In his country house, Jacques Lacan secretly kept Courbet’s “The Origin of the World”, a painting depicting the ostentatiously displayed genitals of woman lying with their legs spread open. Lacan, who had a certain taste for ceremonies, had asked the artist André Masson to paint a canvas that would perfectly cover Courbet’s painting. Then, using a device that allowed the two paintings to slide on a rail, Lacan could “undress” Courbet’s hidden painting. He amused himself by scandalizing his guests, observing the amazement on their faces, while he extended the ritual of the painting’s striptease as much as possible.
The fact that what is forbidden, hidden, concealed creates a form of fascination, is a so well-known theorem that it doesn’t need to be explained, and art history is an example par excellence of this theorem.
Today the painting “Salvador mundi”, attributed to Leonardo, is on everybody’s lips. It’s the work sold at the highest price ever, auctioned for $ 450 million at Christie’s and has currently disappeared (some say it is hanging in a yacht). A more subtle concealment in art history concerns Salvador Dalí and Jean-François Millet’s “L’angelus”, in which two farmers are gathered in prayer in the middle of a field. Dalí, obsessed with Millet’s painting, argued that the affliction of the portrayed peasants could not be attributed to a form of devotion during prayer, but only to desolation in the face of death. Sure of his hypothesis, Dalí convinced the Louvre to make an X-ray analysis of the painting, from which the presence of a rectangular shaped box hidden under layers of paint was revealed, similar to an infant’s coffin.
A very elegant man, constrained in a high collar and almost hermetically tightened by a tie; as if the suit were a shield to protect him from the outside vulgar and ruthless world.
I, too, have recently suffered the power of attraction from a work that somehow has been denied me. It is the self-portrait of Aroldo Bonzagni; one of the most intense self-portraits of Italy’s twentieth century. In books and on the internet, I had read that the work is preserved in the “museum of the twentieth century” in Milan. So, once I arrived with two friends at the museum, I started to visit it, being pleased by the great artists on display, but in my heart, I always hoped to finally find myself in front of Bonzagni. Certainly, I realize that the name of Bonzagni does not have the same echo of other artists belonging to the museum as de Chirico, Morandi, Fontana or Modigliani, but in Bonzagni’s work and life I find a reason of unconditional affection.
At the age of 31 Bonzagni died and to me, being of about the same age, I feel that hat all his work pertains to a similar age and mind. Bonzagni was the man of fashionable parties, dandy-flavoured elegance, furs and top hats, mocking smiles and short love stories. And a part of his production is this: the parade of a worldly humanity, ready to enter a theatrical premiere, decorated with long feathers, jewels, monocles and luxurious walking sticks. But there is also another Bonzagni. It is the Bonzagni whose intelligence does not allow him to enjoy life unbridled and forces him to turn to the desperate ones, those marginalized by society, painting the suffering of those who have arrived last in life. Bonzagni, in my opinion, is not a man who chose worldliness out of whimsy or frivolity, he chose it to protect himself from a cruel world that his sensitivity did not allow him to endure.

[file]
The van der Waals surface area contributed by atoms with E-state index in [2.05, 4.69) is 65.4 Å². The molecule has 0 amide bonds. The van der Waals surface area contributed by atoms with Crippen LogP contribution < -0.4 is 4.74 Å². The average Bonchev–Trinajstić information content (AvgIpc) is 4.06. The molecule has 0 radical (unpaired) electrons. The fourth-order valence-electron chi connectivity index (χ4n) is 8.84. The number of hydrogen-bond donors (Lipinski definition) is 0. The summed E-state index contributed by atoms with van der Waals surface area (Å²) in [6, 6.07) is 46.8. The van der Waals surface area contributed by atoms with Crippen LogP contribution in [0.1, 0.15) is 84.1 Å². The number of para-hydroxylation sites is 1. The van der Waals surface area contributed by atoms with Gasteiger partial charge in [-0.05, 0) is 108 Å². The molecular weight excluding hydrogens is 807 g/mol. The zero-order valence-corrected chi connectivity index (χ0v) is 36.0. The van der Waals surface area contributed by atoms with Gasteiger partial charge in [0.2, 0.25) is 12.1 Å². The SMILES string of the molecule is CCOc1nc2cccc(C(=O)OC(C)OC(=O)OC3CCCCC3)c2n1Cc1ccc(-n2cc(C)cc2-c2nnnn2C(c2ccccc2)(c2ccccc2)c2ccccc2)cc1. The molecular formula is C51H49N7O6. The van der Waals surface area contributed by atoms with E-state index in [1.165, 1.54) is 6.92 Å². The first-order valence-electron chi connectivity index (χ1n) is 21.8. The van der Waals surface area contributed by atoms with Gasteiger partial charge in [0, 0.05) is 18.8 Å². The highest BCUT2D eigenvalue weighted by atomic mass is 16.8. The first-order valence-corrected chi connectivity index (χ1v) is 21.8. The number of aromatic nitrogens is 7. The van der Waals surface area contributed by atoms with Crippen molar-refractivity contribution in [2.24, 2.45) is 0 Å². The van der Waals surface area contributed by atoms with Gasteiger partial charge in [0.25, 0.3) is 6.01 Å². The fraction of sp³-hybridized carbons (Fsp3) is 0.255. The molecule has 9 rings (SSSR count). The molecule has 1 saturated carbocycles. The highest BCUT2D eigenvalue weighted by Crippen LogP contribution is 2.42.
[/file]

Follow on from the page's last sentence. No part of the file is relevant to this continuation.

And his self-portrait is the maximum representation of what I wrote. You can see a very elegant man, constrained in a high collar and almost hermetically tightened by a tie; as if the suit were a shield to protect him from the outside vulgar and ruthless world. He looks painfully handsome – even more handsome than he really was – with his Hugh Grant hair and almost feminine scarlet lips. His eyes, however, reveal the pain he feels for his surroundings. He is perfect, but all around him the world is an overwhelming vision.
I was looking for those eyes and that perfection. When I got to the final part of the museum, however, I began to realize that the self-portrait was not there. So, I asked some museum attendants to help me. They were all kind and ready to help me, but none had ever heard of Bonzagni. One of them told me that she had never seen that work before, but she wanted to justify herself by making it clear that she had visited the entire museum. Another assistant, with my phone in her hand, with the self-portrait in question, with the name and surname of the artist on screen, exclaimed:
« Bonzagni!» I said.
And she: «Ah, Aldo Bonzagni!»
«Aroldo Bonzagni!» I responded in return.
At that point I turned to a friend to tell him that a similar scene had already happened to me in Ferrara and the girl came back to say: «Ah, Ferrara Bonzagni?»
Anyway, beyond the blameless unawareness about Bonzagni’s existence by kind people who were only trying to help me, we could not understand if the painting had been sold, exhibited in another museum, or what had happened to it. Therefore, I wrote an email to the museum, which within twenty-four hours replied saying that the self-portrait is kept in their deposit. Which to me is the equivalent of saying that I will hardly ever be able to see it. Maybe this is a good thing, or maybe it is a consolation to think so. When the “Salvator mundi” will reappear definitively and will be exhibited in a museum, we will remember its history and its disappearance more than the beauty of the painting itself. When Dalí got the result of the X-ray test on “The Angelus” from the Louvre, his obsession began to fade. Of all the marvellous masterpieces that I have ever seen at the museum of the twentieth century and in Milan, more than any other, I will remember the self-portrait that I could not see.
Il tram di Monza (detail), Aroldo Bonzagni, about 1910-1915, private collection.